• Henry Ford's Model-T

    A Free Ride For Electric Cars?

    Jul 13 • Environment, Macroeconomic Measurement, Regulation • 362 Views

    Imagine a world filled with electric cars. In private homes, people could install their own charging devices. Others could be built in apartment building garages and on city streets. Some envision restaurants, department stores, and movie theaters offering a charge as you eat or shop. One firm hopes to build battery switching stations “manned’ by robots that would replace depleted car batteries during long trips. Demand for oil would drop. Energy independence could become a reality. Yes? Not so fast.

    Let’s first look at home. For a 20 hour charge, it would be easy. Just use your wall outlet. More speed, though, means lots more voltage and upgrading home capacity.

    We should also ask about the role of government. Raleigh, N.C. officials told Nissan that it would require permits, inspections, and electricians for homeowners to install faster charging docks. Electric utilities point out that 15 minute fast charges requiring 440 volts could overload grid capacity. In response, California regulatory authorities expressed concern while Houston says it can turn to wind farms and natural gas fired facilities to satisfy higher demand. In addition, California says it will end its HOV perk for hybrid owners but not for electric and natural gas powered vehicles.

    The U.S. auto-related infrastructure began to develop 100 years ago. In 1909, there were 3 “filling stations” in the United States. By 1925, millions owned Model-T Fords and General Motors advertised a car for every pocketbook by producing Chevrolets, Pontiacs, Oldsmobiles, Buicks, and Cadillacs. Government built an interstate highway network and private industry took care of gasoline stations, motels, and roadside restaurants. Is the next step electric?

    The Economic Lesson

    Two economic questions come to mind that always apply to innovation: 1) What are the tradeoffs? Yes, there are benefits but what are the costs? 2) What role should government play? 

    Furthermore, we should remember Joseph Schumpeter’s explanation of how creative destruction accompanies innovation.

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    Everyone Rations

    Jul 12 • Thinking Economically • 582 Views

    I am concerned that the word “ration” has a bad reputation. In a recent CBS story about a new Medicare/Medicaid head, and throughout the healthcare reform debate, stories about reputed “rationing” kept popping up. There was no need, though, to search for examples because rationing is everywhere. Healthcare has always been rationed because its supply is limited.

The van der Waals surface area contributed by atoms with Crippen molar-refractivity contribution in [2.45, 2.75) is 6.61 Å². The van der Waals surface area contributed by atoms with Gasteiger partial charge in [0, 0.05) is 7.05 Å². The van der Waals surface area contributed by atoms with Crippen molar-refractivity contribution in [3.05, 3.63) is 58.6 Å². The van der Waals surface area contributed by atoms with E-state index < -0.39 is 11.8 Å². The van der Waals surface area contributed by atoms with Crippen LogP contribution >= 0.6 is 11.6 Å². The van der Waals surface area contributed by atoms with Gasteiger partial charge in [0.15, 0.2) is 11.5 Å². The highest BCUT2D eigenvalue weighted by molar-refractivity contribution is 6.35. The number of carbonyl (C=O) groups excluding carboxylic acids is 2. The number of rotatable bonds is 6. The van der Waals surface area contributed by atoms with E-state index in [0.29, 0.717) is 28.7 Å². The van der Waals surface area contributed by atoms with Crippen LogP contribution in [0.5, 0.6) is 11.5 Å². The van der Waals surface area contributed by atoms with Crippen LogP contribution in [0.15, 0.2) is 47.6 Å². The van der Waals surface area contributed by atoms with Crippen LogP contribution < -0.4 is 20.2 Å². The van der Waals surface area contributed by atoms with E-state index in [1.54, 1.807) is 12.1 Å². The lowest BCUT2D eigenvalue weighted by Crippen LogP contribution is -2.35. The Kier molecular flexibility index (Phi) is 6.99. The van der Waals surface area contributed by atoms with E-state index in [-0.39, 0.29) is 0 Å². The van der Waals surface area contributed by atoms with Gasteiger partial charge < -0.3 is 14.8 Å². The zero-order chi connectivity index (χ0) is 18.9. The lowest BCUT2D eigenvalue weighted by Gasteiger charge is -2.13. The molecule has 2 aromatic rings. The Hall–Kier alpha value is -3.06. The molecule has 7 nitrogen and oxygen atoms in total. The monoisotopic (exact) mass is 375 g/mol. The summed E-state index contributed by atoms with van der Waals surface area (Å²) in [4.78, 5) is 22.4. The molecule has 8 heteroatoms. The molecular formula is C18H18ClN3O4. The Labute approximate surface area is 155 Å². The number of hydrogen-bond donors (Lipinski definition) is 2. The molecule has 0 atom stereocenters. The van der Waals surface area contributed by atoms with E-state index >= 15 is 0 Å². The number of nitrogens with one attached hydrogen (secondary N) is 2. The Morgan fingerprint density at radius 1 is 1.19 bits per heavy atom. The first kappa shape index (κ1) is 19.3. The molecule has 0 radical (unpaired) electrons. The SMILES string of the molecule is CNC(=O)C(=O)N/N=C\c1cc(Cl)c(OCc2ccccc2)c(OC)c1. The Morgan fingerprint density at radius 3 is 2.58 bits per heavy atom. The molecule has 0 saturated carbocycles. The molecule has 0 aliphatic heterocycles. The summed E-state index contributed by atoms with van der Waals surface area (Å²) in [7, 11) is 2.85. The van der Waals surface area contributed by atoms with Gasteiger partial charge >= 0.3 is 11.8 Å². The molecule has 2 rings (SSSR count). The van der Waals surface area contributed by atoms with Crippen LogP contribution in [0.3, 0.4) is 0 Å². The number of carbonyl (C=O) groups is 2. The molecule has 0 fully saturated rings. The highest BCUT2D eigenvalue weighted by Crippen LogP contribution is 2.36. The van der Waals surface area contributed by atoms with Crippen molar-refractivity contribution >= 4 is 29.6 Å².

Actually, the supply of everything is limited. As a result, societies have to have a way to decide who gets what. They have to ration. In the U.S., most goods and services are rationed through a market system. In the market system, prices act as a rationing mechanism. For example, when price rises, consumers typically buy less. 

    During World War II, rationing was more extreme. With very limited domestic quantities of such goods as butter, sugar, and gasoline, consumers were allocated specific amounts through books of coupons. Others, hoping to buy more than their coupon totals, located black markets in which an illegal demand and supply price system also rationed goods.

    It is true that we usually use the word ration to describe a more extreme drop in distribution. Still though, I hope we will remember that whether we have a lot or a little, still a limited amount has to be allocated. As a result, everyday, our economy rations pizza and eggs and doctor’s appointments.

    The Economic Lesson

    In order to produce and distribute goods and services, all societies have to answer three basic economic questions: 1)What goods and services should we produce? 2) How will land, labor, and capital be used to produce goods and services? 3) To whom will incomes go?

    Societies have answered “what, how, and to whom” using three basic systems: 1) the market: demand and supply, 2) command: someone decides and others obey, 3) tradition: the same tasks are passed down through generations

    The market, command, and tradition are all rationing systems.

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    Indian Protests Fueled By Gas Price Hike

    Jul 11 • Demand, Supply, and Markets, Developing Economies, International Trade and Finance • 410 Views